3. Check on your neighbors: It’s the Oklahoma way. Take a few moments to check on people in your area who might be vulnerable. You might be able to help someone who is in a bad way or didn’t prepare for the situation.

4. Operate that generator safely: If you have a portable generator, remember not to operate it indoors. The generator produces carbon monoxide by burning fuel. Also, avoid plugging your generator into the outlets inside or outside your home. That runs the risk of sending power back to the utility grid, which could lead to the injury or death of a utility worker.

Hopefully, you won’t need to use your weather radio or dip into your stored food this winter. But being prepared and having a plan for what you will do if there is an ice storm that creates significant power loss will help you handle whatever Mother Nature throws at us this winter.

Enjoy LED light energy savings without sacrificing ambience

If you’ve been shopping for lightbulbs recently, you’ve probably noticed how overwhelming the selection is. There are probably twice as many options now as there were two years ago, and I’m sure in two years there will be more options than there are now.

As far as LED lighting goes, the investment for those bulbs has been steadily decreasing as the economics of supply and demand have run their course. Some of our Edmond and Oklahoma City clients have already switched to LED lighting for their homes and businesses because there’s quite a long-term savings with LED bulbs.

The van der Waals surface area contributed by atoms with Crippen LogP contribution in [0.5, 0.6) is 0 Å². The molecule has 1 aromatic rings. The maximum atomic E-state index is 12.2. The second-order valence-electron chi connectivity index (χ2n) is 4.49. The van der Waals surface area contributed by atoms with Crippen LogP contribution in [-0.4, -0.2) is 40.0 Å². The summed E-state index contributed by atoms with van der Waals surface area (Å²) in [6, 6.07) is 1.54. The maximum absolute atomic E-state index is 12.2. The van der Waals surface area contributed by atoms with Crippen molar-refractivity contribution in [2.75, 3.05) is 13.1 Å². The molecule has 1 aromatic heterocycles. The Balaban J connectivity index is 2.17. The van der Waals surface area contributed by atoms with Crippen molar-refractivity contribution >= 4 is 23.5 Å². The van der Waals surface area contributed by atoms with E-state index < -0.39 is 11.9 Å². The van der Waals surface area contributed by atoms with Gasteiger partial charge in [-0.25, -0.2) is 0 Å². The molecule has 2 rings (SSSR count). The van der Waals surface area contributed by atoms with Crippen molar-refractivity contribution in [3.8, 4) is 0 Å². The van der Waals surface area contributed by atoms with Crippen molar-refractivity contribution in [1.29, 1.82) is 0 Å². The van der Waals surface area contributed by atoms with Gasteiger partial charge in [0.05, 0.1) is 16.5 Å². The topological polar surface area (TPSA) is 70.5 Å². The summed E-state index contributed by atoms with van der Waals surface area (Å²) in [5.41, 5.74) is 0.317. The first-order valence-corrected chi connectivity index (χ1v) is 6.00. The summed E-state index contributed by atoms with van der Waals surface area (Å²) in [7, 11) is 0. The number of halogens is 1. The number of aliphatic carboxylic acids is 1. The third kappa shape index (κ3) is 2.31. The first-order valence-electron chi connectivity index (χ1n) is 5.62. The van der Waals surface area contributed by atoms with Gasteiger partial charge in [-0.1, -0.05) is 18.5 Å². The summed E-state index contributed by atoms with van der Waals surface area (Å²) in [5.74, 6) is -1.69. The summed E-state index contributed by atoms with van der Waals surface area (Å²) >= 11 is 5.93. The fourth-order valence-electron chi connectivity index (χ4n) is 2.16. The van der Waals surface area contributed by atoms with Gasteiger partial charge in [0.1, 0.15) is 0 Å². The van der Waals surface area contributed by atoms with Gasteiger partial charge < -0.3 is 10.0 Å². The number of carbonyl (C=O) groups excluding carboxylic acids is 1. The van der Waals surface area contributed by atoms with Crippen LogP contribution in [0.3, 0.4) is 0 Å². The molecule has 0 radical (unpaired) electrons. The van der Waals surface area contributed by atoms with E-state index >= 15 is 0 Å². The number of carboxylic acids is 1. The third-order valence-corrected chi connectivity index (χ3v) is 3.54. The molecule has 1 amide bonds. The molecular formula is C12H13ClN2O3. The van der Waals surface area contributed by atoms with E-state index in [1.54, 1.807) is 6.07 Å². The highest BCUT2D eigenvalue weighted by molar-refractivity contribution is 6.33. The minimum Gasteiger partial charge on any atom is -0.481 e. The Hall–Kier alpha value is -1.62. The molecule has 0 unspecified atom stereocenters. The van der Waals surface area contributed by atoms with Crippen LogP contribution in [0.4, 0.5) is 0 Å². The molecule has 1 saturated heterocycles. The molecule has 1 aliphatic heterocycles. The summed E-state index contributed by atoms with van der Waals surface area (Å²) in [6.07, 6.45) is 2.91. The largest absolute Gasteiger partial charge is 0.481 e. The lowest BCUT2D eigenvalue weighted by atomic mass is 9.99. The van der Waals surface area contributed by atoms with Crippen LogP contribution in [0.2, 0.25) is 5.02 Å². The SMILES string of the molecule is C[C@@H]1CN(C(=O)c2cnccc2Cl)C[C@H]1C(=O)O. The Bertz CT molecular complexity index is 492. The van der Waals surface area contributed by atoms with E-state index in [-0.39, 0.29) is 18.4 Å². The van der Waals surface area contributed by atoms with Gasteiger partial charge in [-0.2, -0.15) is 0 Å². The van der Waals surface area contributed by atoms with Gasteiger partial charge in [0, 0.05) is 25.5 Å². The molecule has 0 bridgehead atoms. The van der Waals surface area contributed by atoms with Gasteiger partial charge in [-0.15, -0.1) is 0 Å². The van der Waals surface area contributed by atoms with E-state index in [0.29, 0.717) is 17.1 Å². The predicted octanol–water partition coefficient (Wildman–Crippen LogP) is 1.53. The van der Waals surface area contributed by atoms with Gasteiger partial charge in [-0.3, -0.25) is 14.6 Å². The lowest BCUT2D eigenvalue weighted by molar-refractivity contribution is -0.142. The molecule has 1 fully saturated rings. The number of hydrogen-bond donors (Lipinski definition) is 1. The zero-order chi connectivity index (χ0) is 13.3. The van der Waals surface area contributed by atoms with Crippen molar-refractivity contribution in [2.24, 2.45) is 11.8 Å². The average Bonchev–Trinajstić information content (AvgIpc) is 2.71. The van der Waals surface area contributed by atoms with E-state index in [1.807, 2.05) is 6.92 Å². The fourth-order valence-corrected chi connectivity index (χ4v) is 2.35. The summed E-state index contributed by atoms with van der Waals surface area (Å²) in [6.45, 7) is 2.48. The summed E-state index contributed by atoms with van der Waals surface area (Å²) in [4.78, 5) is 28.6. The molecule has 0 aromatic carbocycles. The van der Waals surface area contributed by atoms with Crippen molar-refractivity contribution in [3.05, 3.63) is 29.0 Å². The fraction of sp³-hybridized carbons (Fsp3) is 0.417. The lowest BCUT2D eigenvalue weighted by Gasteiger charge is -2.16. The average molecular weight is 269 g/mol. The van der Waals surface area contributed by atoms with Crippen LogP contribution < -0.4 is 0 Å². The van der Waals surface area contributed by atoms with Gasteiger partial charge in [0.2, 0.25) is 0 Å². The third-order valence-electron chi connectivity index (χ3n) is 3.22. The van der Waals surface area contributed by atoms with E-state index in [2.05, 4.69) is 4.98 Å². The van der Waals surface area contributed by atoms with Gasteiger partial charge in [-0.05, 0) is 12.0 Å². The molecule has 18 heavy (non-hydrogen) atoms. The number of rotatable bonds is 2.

But the majority of our clients, especially our commercial clients, haven’t made the switch—for a variety of reasons. One of the more common reasons that our commercial clients give is that they don’t like the type of light that LED fixtures typically give off.

Fortunately, LED lighting is constantly evolving. We’re increasingly seeing the inclusion of filament-style LED bulbs, which look more like the incandescent (I/C) bulbs that many folks are used to. Want a refresher on the different types of light bulbs? Check this out.

LED filament-style bulbs are now being commonly used in many residential and commercial applications. The beautiful light put off by these bulbs is becoming increasingly popular in restaurants, hotels, nightclubs, coffee shops, and diners. These bulbs can capture the look and feel of typical Edison-style bulbs or tungsten filament bulbs while boasting lifespans of up to 15,000 hours, as compared to less than 1,000 hours for their I/C counterparts.

Another benefit to filament-style LED bulbs is that they produce 360-degree lighting. Many of the other LED bulbs on the market give you 180 to 270 degrees of light. That means that these filament-style LED bulbs are an ideal choice for open fixtures such as chandeliers, wall sconces, and lamps.